I don’t think the arguments for either theism or atheism lead to knowledge of their conclusions. But there are arguments on both sides from premises that someone might reasonably judge to be plausible. If you find it quite probable that God does not exist, I think it’s perfectly possible that you are reasonable to think as you do. But this doesn’t mean that someone who thinks it is likely that God does exist can’t likewise be reasonable in holding that position.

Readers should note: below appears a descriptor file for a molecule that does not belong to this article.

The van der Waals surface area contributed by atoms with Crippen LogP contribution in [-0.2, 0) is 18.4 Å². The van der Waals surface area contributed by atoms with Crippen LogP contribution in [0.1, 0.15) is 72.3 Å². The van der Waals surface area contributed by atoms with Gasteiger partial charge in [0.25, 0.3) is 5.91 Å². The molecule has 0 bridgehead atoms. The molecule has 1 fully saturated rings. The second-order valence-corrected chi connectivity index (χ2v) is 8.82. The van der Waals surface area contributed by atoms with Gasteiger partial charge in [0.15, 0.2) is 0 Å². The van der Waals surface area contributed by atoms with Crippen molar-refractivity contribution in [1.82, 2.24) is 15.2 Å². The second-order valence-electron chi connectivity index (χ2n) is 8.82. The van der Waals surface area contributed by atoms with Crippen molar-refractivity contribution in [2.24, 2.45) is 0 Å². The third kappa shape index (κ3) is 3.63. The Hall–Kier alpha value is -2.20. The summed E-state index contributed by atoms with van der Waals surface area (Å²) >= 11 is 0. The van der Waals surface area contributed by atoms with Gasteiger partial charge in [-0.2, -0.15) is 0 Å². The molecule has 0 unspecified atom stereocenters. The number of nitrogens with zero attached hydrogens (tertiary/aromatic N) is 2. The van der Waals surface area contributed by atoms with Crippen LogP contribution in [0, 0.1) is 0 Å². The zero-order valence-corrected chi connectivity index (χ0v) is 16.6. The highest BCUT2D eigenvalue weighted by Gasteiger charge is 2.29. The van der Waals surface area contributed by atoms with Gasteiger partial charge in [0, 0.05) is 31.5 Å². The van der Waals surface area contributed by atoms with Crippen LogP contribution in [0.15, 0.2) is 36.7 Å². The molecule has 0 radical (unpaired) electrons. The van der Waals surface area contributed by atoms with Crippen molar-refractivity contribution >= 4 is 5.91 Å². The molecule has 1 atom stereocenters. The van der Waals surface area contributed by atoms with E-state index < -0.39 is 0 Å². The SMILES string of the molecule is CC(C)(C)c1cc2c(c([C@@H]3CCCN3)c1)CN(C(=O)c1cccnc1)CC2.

That’s Keith DeRose (Yale), interviewed by Gary Gutting (Notre Dame) in “The Stone” in the New York Times. Alva Noë (Berkeley) responds to the interview in a piece at NPR, in which he says that “believing in God is more like believing that a story is true, or that a story is compelling or worthwhile or worth learning or caring about, than it is like believing some fact.”